On the morning of 24 December last year, when Binayak was convicted for life, I thought: This can’t be happening. This can’t be true. But I believed the truth would come out when people analysed the case in 10-20 years. My sense of being was under threat when my name was also dragged into court. I had nightmares, migraines. There would be times when I couldn’t sleep for five nights. And I still had to lead a so-called normal working life with children.
There’s been a sense of deep insecurity, but these past few years I never felt suicidal. I kept hoping and praying. I had the conviction that we were right. Truth was on my side. And the lawyers, certain media, old friends and family, everyone stuck by me. The support was there. You cope because you have to. I’ve continued reading Frost and Dickinson and sharing them with friends. I don’t feel like giving up. I still want to find peace but the future will take time.
Prior to 2007, I used to be very much focussed on Chhattisgarh and the issues most prevalent there like displacement. But during the past few years, I have felt a larger canvas now of Constitutional values. The Constitution promises a lot but a lot of its entitlements remain conceptual. For example, even though I’m not a religious person I’m still governed by the personal law of my community.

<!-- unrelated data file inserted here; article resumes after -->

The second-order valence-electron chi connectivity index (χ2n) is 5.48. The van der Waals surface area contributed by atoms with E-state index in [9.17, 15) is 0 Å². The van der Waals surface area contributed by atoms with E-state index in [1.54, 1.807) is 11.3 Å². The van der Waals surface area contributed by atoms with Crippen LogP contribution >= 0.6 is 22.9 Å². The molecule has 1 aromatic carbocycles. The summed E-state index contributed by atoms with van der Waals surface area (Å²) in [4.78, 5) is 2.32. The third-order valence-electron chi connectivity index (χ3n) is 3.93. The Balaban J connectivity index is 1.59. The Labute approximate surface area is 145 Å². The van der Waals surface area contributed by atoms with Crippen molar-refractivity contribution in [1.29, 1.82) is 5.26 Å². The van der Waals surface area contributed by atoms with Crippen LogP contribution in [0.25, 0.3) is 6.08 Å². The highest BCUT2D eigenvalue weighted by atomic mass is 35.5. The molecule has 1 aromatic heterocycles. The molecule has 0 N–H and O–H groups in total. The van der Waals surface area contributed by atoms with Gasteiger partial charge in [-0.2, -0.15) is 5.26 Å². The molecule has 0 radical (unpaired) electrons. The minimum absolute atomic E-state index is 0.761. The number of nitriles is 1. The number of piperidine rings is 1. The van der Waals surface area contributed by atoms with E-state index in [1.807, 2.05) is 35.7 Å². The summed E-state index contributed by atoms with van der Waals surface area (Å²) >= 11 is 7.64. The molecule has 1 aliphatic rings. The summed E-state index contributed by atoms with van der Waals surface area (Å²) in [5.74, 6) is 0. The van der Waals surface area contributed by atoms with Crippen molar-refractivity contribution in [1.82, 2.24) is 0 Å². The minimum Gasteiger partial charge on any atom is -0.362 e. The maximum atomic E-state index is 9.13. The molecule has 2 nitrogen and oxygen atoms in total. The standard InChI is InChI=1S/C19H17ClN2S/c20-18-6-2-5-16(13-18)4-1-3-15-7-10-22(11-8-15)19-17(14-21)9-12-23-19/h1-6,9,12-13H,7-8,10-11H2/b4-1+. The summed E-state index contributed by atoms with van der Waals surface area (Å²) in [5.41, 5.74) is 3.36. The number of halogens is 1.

I have a much larger worldview now both intellectually and spatially. Increasingly, I’ve also understood the great unevenness of India — there is no one India, whether it be the media, the courts or the government. The role of the State needs to be urgently renegotiated in our lives and our future will hang on how democratically we do that. For example, leave aside Anna Hazare’s politics, but look at the support for the Lokpal Bill.
Personally, these years have given me both confidence and a lot of uncertainty. There’s been a loss of trust. Now when I meet someone I measure them and what I say to them. I also don’t know where my home is anymore, which is a source of great pain. I haven’t yet dealt fully with being dislocated, not belonging anywhere.
It’s very difficult to understand what happened to the Chhattisgarh I was in love with. I had so much rapture about this place. I still do about its people, but the State is different. The newspapers would print headlines gloating over what was happening to us. There was such a tone of malice. I saw posters in Raipur calling for Binayak to be hanged. This is not the Chhattisgarh I’ve loved. Does it still exist? I don’t know. I hope so. I hope I find it again.
Today I still admire the democratic person in Binayak the most. On 24 December last year when I heard he’d been sentenced to life, I felt there was so much we could still have shared, so much I wanted to say to him and hadn’t said. We still have lots to explore with each other and I look forward to that.
As told to Gaurav Jain
Gaurav Jain is Literary Editor, Tehelka